Movie, like book, may actually help strengthen faith

I can't pass by a "Wet Paint" sign without touching it to see if it is wet. I know it's a serious character flaw, but I just can't. I've always been a little bit that way.

When folks tell me I can't or shouldn't do something - unless I can see the logic for not doing it - I have a tendency to want to do it that much more. I bet there are a lot of folks like me out there.

I remember a while back when Judy Blume came out with a controversial book about adolescence. To be honest, I had never heard of Judy Blume and had certainly never read any of her work. But when all those talking heads and crusaders began to insist that people shouldn't read her - well, let's just say that she got her 15 percent from my purchase. And the book, by the way, turned out to be much ado about nothing in my humble opinion.

A couple of years ago I began to hear folks talking about a certain book by Dan Brown. It was called "The Da Vinci Code," and according to the talk I was hearing was full of blasphemous remarks about Jesus and his mama-and-them. I wasn't about to read trash like that.

And then about a year ago some young people, who knew me as a Bible-studying, churchgoing Christian, heard me putting down Dan Brown's book and asked me which parts of it were so offensive. My immediate response was, "I haven't read that trash."

They didn't have to say it. I already knew what they were thinking. How, indeed, could I criticize something I hadn't even read?

Well, I read Dan Brown's novel and - I hope I won't go to hell or be excommunicated from my church for this - I thought it was a great read. I zipped through it in about three days.

I would have finished it quicker but I kept having to stop to look up the art and architecture that Brown described in his writing. I also spent a lot of time investigating the statements regarding Christ, Mary Magdalene and the history of the early church.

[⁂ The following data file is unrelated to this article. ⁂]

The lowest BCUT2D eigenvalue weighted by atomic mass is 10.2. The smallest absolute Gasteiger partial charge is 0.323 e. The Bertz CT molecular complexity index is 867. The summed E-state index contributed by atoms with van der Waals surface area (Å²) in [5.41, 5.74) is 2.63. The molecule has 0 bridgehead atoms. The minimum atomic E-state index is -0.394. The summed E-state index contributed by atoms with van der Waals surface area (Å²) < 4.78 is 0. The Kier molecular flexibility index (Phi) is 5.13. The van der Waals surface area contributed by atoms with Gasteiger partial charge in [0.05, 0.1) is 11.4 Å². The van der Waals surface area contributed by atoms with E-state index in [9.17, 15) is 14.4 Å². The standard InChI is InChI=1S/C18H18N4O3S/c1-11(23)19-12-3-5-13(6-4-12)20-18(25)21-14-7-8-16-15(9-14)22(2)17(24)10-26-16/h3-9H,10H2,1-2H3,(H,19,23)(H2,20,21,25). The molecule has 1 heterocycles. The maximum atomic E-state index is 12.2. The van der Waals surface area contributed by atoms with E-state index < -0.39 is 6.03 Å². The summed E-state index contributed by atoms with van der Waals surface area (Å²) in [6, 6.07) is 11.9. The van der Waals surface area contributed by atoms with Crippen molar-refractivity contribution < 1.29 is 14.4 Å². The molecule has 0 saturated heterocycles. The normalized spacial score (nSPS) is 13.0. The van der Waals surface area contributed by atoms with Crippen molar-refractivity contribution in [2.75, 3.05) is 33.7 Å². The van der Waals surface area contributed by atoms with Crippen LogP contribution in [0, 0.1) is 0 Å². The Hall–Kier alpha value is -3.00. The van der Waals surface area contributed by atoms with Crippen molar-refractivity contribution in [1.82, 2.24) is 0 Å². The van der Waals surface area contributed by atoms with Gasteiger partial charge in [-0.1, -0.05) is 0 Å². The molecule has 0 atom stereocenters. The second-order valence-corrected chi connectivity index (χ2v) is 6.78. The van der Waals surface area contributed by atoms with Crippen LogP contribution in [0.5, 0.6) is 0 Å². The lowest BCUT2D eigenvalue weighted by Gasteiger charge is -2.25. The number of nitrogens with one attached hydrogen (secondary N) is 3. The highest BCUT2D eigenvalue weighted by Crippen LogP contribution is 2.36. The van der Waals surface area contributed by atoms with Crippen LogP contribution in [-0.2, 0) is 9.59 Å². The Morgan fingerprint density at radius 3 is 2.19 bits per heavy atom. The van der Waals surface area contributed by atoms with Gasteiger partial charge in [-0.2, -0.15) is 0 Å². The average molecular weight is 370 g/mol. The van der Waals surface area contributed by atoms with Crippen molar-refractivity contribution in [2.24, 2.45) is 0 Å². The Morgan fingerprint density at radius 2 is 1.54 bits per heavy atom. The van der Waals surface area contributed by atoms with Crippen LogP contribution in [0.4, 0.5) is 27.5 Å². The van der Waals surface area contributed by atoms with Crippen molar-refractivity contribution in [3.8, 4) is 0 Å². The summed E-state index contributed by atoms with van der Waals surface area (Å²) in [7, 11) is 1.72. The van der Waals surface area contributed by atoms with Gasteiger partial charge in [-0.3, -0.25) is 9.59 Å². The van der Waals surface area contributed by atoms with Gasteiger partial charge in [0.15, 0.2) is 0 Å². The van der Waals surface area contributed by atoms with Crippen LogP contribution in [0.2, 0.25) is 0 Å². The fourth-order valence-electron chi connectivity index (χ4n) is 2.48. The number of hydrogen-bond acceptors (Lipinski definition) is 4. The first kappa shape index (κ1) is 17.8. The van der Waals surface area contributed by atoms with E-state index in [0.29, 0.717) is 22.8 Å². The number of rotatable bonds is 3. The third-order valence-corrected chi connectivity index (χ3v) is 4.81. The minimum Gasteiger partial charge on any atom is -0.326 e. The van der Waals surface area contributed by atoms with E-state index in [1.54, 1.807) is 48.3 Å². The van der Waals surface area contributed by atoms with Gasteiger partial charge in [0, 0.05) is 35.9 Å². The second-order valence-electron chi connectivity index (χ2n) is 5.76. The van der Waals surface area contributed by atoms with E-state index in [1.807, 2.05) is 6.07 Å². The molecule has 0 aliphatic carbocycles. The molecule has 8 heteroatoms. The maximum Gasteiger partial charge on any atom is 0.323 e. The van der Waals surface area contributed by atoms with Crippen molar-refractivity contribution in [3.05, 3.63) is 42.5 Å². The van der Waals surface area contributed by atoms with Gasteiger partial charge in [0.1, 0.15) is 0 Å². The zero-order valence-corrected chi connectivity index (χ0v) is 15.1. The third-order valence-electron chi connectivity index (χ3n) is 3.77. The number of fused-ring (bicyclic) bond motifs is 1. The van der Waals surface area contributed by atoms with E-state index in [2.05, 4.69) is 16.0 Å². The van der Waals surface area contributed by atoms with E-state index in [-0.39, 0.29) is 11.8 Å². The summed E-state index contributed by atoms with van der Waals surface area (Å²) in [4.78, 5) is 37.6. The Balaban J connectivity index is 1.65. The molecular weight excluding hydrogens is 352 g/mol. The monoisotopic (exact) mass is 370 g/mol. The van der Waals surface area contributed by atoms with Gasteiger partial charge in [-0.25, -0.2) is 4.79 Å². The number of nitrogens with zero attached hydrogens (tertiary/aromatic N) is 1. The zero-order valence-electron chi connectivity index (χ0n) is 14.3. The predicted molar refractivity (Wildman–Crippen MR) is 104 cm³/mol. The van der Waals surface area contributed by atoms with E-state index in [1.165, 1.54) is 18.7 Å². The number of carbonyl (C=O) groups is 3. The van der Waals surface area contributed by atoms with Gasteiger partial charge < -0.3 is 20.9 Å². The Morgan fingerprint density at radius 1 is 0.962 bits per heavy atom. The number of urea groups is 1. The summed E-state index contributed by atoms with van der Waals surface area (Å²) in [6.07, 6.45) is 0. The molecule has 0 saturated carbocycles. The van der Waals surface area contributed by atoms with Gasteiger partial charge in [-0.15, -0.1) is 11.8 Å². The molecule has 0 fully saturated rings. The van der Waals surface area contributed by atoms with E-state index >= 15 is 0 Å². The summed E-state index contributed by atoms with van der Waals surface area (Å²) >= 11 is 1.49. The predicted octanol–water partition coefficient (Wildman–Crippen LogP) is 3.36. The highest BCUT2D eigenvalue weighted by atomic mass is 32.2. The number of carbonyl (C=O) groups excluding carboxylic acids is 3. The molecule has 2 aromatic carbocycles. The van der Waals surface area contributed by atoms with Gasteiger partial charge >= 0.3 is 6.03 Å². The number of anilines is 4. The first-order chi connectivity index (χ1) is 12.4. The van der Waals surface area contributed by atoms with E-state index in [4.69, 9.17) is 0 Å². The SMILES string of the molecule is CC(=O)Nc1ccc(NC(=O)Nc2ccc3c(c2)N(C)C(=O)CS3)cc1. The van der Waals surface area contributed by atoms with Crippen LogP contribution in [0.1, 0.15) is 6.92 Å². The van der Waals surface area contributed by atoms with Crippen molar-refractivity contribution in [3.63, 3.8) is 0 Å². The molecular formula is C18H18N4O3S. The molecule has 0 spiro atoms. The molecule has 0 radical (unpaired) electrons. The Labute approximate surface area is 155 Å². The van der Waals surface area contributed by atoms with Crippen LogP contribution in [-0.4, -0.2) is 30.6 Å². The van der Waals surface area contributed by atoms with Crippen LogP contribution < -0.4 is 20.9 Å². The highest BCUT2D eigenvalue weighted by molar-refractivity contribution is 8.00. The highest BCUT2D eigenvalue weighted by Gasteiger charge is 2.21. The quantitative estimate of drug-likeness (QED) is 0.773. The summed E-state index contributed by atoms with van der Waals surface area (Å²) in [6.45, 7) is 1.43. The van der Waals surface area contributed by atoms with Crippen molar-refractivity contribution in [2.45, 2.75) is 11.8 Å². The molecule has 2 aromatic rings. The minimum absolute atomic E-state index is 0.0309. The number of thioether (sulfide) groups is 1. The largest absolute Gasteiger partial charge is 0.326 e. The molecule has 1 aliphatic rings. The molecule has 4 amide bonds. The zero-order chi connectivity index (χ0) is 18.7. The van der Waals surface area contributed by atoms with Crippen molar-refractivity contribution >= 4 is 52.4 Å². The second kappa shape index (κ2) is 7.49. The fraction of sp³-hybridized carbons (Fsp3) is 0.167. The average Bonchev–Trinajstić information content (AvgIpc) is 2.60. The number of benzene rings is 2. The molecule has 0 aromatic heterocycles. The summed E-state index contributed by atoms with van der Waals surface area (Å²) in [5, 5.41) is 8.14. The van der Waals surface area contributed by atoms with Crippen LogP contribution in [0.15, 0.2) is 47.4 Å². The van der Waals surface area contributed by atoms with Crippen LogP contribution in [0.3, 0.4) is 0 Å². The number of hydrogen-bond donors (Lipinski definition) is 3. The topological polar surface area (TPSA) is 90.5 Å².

I saw some pictures of pretty paintings and pretty buildings and got the itch to go to Europe and see them in person. And I found out that just about 100 percent of Brown's statements about the church and Christ were unadulterated hogwash.

But the book was a win-win for me. I got to read a spellbinding novel and learned more than I already knew about the history of my faith - and the whole time I was reading the book I was wondering when the movie was coming out.

And now the movie is out and for months priests and preachers and other religious leaders have been railing against the movie, with the implied message being that no self-respecting Christian should spend money to see it.

I'm not sure that's the wisest thing, for a few reasons. For one, all of the negativity has generated millions of dollars worth of free publicity for the movie. Lots and lots of people will go and see it just because it has been suggested that they don't. See the Judy Blume reference above.

Secondly, I don't think a true Christian's faith will be shaken by the plotline from a 2004 novel. If the truth of Jesus Christ has prevailed for 2,000 years, a two-hour movie won't deter it. In fact, many people, like me, might actually research the events presented as fact in the movie and have their faith strengthened.

And millions and millions of people will be watching a film about Jesus - and some of them might be led to actually seek the truth about the movie's claims, and those who seek the truth will find it.

And if they seek the truth by asking known Christians about events in the movie, "I haven't seen that trash" won't offer much discernment.

Now, I'm not advocating that everybody rush out and see the movie. Actually, I feel a lot like Opie Cunningham, aka Ron Howard, the director of the flick. He said, basically, that if you think the movie is going to make you mad, don't go see it. Hard to argue with that logic.

In 1995, when I wrote my first novel, "Need Two," I asked Georgia legend Erk Russell to endorse it. He had me send him a copy of the manuscript and indicated that if he liked it, he would endorse it and if he didn't he wouldn't.

After about a week he called up and said, "Huck, I loved your book, but there was one mistake." He then proceeded to tell me that he and Vince Dooley had come to Georgia in 1964, not 1965 as I had indicated.

But then he said, "But heck, your book is a novel, so I guess you could have said we came in 1812 if you had wanted to. If it's a novel it doesn't have to be true."

Erk Russell is a smart man.

It's a fictional movie, y'all. Enjoy it for what it is. Or stay home. Either way, it's just fiction.

And if you want to know about the truth that is Jesus Christ, let me know. I'll be happy to share.

Darrell Huckaby is an author and high school history teacher who lives in Rockdale County. Visit his Web site at www.darrellhuckaby.net. His column appears on Saturday.